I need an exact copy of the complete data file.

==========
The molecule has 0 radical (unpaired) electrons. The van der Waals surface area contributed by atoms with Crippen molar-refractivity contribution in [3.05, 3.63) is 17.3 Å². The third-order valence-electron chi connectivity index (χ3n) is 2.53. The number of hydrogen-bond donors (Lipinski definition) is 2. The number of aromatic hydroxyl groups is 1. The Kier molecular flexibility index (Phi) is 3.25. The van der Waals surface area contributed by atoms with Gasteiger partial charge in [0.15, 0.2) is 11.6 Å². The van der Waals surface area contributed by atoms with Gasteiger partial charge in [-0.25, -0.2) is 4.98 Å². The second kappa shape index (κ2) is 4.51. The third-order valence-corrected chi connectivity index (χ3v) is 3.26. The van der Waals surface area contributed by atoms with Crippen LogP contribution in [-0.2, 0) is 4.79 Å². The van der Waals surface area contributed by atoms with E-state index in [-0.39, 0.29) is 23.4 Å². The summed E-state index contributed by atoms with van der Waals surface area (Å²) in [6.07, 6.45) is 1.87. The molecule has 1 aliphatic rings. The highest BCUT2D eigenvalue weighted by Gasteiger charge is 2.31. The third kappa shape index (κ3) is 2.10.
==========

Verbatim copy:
The molecule has 0 radical (unpaired) electrons. The van der Waals surface area contributed by atoms with Crippen molar-refractivity contribution in [3.05, 3.63) is 17.3 Å². The third-order valence-electron chi connectivity index (χ3n) is 2.53. The number of hydrogen-bond donors (Lipinski definition) is 2. The number of aromatic hydroxyl groups is 1. The Kier molecular flexibility index (Phi) is 3.25. The van der Waals surface area contributed by atoms with Gasteiger partial charge in [0.15, 0.2) is 11.6 Å². The van der Waals surface area contributed by atoms with Gasteiger partial charge in [-0.25, -0.2) is 4.98 Å². The second kappa shape index (κ2) is 4.51. The third-order valence-corrected chi connectivity index (χ3v) is 3.26. The van der Waals surface area contributed by atoms with Crippen LogP contribution in [-0.2, 0) is 4.79 Å². The van der Waals surface area contributed by atoms with E-state index in [-0.39, 0.29) is 23.4 Å². The summed E-state index contributed by atoms with van der Waals surface area (Å²) in [6.07, 6.45) is 1.87. The molecule has 1 aliphatic rings. The highest BCUT2D eigenvalue weighted by Gasteiger charge is 2.31. The third kappa shape index (κ3) is 2.10.